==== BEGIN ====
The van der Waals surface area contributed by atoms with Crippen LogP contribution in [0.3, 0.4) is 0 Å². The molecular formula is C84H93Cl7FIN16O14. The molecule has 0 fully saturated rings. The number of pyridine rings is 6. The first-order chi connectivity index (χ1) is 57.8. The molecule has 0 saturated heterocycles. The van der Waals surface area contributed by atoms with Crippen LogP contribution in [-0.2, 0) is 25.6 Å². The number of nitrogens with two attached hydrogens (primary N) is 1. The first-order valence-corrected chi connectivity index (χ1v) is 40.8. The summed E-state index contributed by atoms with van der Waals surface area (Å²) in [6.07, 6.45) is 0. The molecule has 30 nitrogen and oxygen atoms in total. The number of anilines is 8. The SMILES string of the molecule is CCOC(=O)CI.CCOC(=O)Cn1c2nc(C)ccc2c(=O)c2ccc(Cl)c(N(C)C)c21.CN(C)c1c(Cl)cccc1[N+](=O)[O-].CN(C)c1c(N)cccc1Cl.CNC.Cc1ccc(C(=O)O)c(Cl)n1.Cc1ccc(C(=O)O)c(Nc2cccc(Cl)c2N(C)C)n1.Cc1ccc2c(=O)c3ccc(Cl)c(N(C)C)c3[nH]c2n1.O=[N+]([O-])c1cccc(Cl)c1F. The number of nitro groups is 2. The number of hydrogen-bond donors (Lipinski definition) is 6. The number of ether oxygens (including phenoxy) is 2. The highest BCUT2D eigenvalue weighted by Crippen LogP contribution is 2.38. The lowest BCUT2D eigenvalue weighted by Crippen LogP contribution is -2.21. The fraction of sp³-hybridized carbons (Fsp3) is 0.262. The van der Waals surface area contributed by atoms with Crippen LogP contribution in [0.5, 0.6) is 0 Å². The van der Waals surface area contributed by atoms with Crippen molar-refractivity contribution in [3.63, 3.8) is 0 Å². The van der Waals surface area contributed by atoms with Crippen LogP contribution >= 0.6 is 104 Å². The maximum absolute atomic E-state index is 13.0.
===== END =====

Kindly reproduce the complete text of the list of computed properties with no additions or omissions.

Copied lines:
The van der Waals surface area contributed by atoms with Crippen LogP contribution in [0.3, 0.4) is 0 Å². The molecular formula is C84H93Cl7FIN16O14. The molecule has 0 fully saturated rings. The number of pyridine rings is 6. The first-order chi connectivity index (χ1) is 57.8. The molecule has 0 saturated heterocycles. The van der Waals surface area contributed by atoms with Crippen LogP contribution in [-0.2, 0) is 25.6 Å². The number of nitrogens with two attached hydrogens (primary N) is 1. The first-order valence-corrected chi connectivity index (χ1v) is 40.8. The summed E-state index contributed by atoms with van der Waals surface area (Å²) in [6.07, 6.45) is 0. The molecule has 30 nitrogen and oxygen atoms in total. The number of anilines is 8. The SMILES string of the molecule is CCOC(=O)CI.CCOC(=O)Cn1c2nc(C)ccc2c(=O)c2ccc(Cl)c(N(C)C)c21.CN(C)c1c(Cl)cccc1[N+](=O)[O-].CN(C)c1c(N)cccc1Cl.CNC.Cc1ccc(C(=O)O)c(Cl)n1.Cc1ccc(C(=O)O)c(Nc2cccc(Cl)c2N(C)C)n1.Cc1ccc2c(=O)c3ccc(Cl)c(N(C)C)c3[nH]c2n1.O=[N+]([O-])c1cccc(Cl)c1F. The number of nitro groups is 2. The number of hydrogen-bond donors (Lipinski definition) is 6. The number of ether oxygens (including phenoxy) is 2. The highest BCUT2D eigenvalue weighted by Crippen LogP contribution is 2.38. The lowest BCUT2D eigenvalue weighted by Crippen LogP contribution is -2.21. The fraction of sp³-hybridized carbons (Fsp3) is 0.262. The van der Waals surface area contributed by atoms with Crippen LogP contribution in [0.5, 0.6) is 0 Å². The van der Waals surface area contributed by atoms with Crippen molar-refractivity contribution in [3.63, 3.8) is 0 Å². The van der Waals surface area contributed by atoms with Crippen LogP contribution >= 0.6 is 104 Å². The maximum absolute atomic E-state index is 13.0.